What Car Do You Regret Selling?

Illustration for article titled What Car Do You Regret Selling?
Photo: Jeep

Sometimes we do silly things in the never-ending quest for the coolest car — or cars plural in some of our cases. We end up buying cars we shouldn’t own and selling cars we should have kept.


So my question today is: What car do you regret selling?

For me, it’s probably the 2000 Jeep Cherokee Sport I had in high school, which I sold once I graduated. The problem with that Cherokee was that I bought it when I was interested in off-road capability more than long distance drivability. As I noted before, my XJ rode on oversized tires, with a lift and roof rack and oversized bumper and lots of other farkles which looked awesome, but did nothing for daily drivability.

It wasn’t an off-road beast at all, but it was further away to its stock siblings than I would have liked once I realized that I would be driving the thing on the highway much, much more than I would be off-roading.

So, I sold it and decided to get something a little smaller, something that would be cheaper to fill up (this was in the throes of the recession, back when buying gas was a Mad Max scene for a broke college freshman like me.) After selling the XJ, I bought two shitty BMWs back-to-back. You can bet I missed the reliability of the Jeep then.

But I ended up in my TDI Jetta afterwards, and forgot all about the crappy Bimmers and the lifted Cherokee, which was never quite in its element on the highway. Unlike that Jetta, which ate up miles and did it cheaply, too.

Now, I’m trying but failing miserably to daily drive a 24-year old BMW and I’m missing that Cherokee again. Because it was a very simple machine whose only crime was being altered by someone other than myself. I’m thinking now I probably should have just kept the Cherokee, with it’s bulletproof 4.0-liter inline six, which gave me zero issues during my ownership.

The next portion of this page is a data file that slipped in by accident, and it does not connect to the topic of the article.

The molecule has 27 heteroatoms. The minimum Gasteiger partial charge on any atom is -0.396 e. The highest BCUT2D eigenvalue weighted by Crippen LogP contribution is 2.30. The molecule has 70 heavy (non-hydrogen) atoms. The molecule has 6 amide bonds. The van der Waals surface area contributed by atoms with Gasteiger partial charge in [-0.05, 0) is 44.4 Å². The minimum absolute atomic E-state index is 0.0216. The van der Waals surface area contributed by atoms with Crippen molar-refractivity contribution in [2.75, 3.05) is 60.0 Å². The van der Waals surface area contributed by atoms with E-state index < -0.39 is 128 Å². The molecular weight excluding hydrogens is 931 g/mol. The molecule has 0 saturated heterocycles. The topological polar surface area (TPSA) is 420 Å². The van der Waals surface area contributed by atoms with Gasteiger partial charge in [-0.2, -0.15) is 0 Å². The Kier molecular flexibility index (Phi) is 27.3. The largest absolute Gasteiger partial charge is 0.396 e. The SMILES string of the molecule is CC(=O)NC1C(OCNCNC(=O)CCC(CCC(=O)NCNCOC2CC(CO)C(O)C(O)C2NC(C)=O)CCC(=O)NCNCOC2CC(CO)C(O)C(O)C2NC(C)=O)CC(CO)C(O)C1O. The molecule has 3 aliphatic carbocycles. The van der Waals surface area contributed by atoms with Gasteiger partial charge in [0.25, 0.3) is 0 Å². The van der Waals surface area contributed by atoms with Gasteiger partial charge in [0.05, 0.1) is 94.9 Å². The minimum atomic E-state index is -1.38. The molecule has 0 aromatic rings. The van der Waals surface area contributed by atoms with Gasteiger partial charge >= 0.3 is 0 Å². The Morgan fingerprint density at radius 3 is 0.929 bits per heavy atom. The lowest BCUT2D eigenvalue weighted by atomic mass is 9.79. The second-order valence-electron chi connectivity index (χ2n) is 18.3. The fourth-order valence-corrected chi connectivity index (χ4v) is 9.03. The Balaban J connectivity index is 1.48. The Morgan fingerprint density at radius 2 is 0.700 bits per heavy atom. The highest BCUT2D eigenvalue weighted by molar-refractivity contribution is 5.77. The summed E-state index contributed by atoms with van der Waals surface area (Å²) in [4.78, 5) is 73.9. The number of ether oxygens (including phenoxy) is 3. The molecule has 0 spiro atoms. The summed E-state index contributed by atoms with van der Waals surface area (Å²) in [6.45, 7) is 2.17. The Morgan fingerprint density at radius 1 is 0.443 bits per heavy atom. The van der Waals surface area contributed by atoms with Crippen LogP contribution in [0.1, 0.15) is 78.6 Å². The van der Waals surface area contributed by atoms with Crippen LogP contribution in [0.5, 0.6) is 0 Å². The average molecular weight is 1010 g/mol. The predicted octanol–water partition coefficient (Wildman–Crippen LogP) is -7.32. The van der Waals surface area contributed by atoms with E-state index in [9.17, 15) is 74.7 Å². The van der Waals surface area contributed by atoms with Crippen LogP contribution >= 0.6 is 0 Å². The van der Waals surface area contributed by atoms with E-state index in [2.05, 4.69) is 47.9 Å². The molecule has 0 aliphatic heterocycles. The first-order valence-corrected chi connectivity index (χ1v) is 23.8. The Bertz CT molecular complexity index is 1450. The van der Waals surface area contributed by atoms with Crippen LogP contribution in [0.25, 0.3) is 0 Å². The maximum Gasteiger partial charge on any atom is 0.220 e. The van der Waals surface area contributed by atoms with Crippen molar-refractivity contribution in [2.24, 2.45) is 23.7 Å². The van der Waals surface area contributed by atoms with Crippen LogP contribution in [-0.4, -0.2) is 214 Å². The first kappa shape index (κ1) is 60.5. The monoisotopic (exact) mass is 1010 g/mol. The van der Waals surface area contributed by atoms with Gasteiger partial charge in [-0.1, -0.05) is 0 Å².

I could have simply removed the lift kit and put it back on its stock tires with their OEM five-spoke wheels — which, by-the-way, are actually a solid wheel for the boxy Cherokee. After that, I could have undone the other “tasteful” mods and just ran the thing as close to stock as possible.

I bet that inline six would still be kicking just fine, with a little bit of love and care, while it’s stablemate in the garage, my 318ti, could sit a spell as I tear through wire harnesses and/or replace worn rubber bits. Of course, the other problem the Cherokee had is that it was an automatic and, well, I do place a big premium on shifting my own gears.


Still, I wish I hadn’t sold that Cherokee and instead just turned it into a stock, comfortable and reliable machine. Especially considering that my regret is slowly morphing into a desire for something David Tracy would probably call a “holy grail” XJ: a two-door, manual Cherokee. That kind of obsession can’t be good for anyone. Shoulda kept that XJ, José. But how about you? What car do you most regret selling?

Photo: Jeep

Staff Writer at Jalopnik. Periodista automotriz, Naturally Aspirated Stan.



There are several cars I’ve owned that I miss, but I don’t know that I regret selling (or otherwise parting with) any of them.

They all belong to their respective chapters in my automotive life.

That doesn’t mean that I won’t track down a reasonable facsimile of one or more of them as I continue forward into new adventures, but they will serve a different role now than they did at the time.

There have been some that I regretted getting rid of at the time (or shortly thereafter), but few that fill a need better than a vehicle currently in my possession.

Perhaps the one that I most regret “selling” (I got a hundred bucks or so from the scrapyard) was my ‘89 S10 Baja, but I regret buying that as much as I regret getting rid of it. I should have bought a better one. It was never going to be the truck I wanted it to be.

I’d like to have a nice S10 Baja.